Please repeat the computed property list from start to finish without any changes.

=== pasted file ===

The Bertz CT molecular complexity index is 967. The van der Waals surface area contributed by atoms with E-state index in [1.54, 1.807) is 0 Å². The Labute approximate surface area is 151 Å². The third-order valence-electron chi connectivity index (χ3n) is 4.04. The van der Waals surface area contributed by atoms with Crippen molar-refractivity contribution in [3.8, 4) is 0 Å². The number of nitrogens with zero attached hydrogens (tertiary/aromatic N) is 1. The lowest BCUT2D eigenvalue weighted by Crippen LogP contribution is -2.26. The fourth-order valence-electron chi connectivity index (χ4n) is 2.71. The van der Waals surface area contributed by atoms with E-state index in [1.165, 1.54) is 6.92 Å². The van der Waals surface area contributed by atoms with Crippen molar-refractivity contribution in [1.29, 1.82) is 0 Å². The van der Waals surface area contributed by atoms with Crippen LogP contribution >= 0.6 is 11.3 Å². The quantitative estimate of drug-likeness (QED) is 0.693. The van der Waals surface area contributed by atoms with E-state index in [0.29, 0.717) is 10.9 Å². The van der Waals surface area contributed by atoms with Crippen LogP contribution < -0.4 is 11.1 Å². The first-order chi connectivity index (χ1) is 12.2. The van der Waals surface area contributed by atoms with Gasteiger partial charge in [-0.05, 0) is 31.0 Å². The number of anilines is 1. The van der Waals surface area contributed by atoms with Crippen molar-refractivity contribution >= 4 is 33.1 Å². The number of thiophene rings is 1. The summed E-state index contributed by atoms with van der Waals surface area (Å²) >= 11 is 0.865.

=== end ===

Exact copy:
The Bertz CT molecular complexity index is 967. The van der Waals surface area contributed by atoms with E-state index in [1.54, 1.807) is 0 Å². The Labute approximate surface area is 151 Å². The third-order valence-electron chi connectivity index (χ3n) is 4.04. The van der Waals surface area contributed by atoms with Crippen molar-refractivity contribution in [3.8, 4) is 0 Å². The number of nitrogens with zero attached hydrogens (tertiary/aromatic N) is 1. The lowest BCUT2D eigenvalue weighted by Crippen LogP contribution is -2.26. The fourth-order valence-electron chi connectivity index (χ4n) is 2.71. The van der Waals surface area contributed by atoms with E-state index in [1.165, 1.54) is 6.92 Å². The van der Waals surface area contributed by atoms with Crippen molar-refractivity contribution in [1.29, 1.82) is 0 Å². The van der Waals surface area contributed by atoms with Crippen LogP contribution >= 0.6 is 11.3 Å². The quantitative estimate of drug-likeness (QED) is 0.693. The van der Waals surface area contributed by atoms with E-state index in [0.29, 0.717) is 10.9 Å². The van der Waals surface area contributed by atoms with Crippen LogP contribution < -0.4 is 11.1 Å². The first-order chi connectivity index (χ1) is 12.2. The van der Waals surface area contributed by atoms with Gasteiger partial charge in [-0.05, 0) is 31.0 Å². The number of anilines is 1. The van der Waals surface area contributed by atoms with Crippen molar-refractivity contribution >= 4 is 33.1 Å². The number of thiophene rings is 1. The summed E-state index contributed by atoms with van der Waals surface area (Å²) >= 11 is 0.865.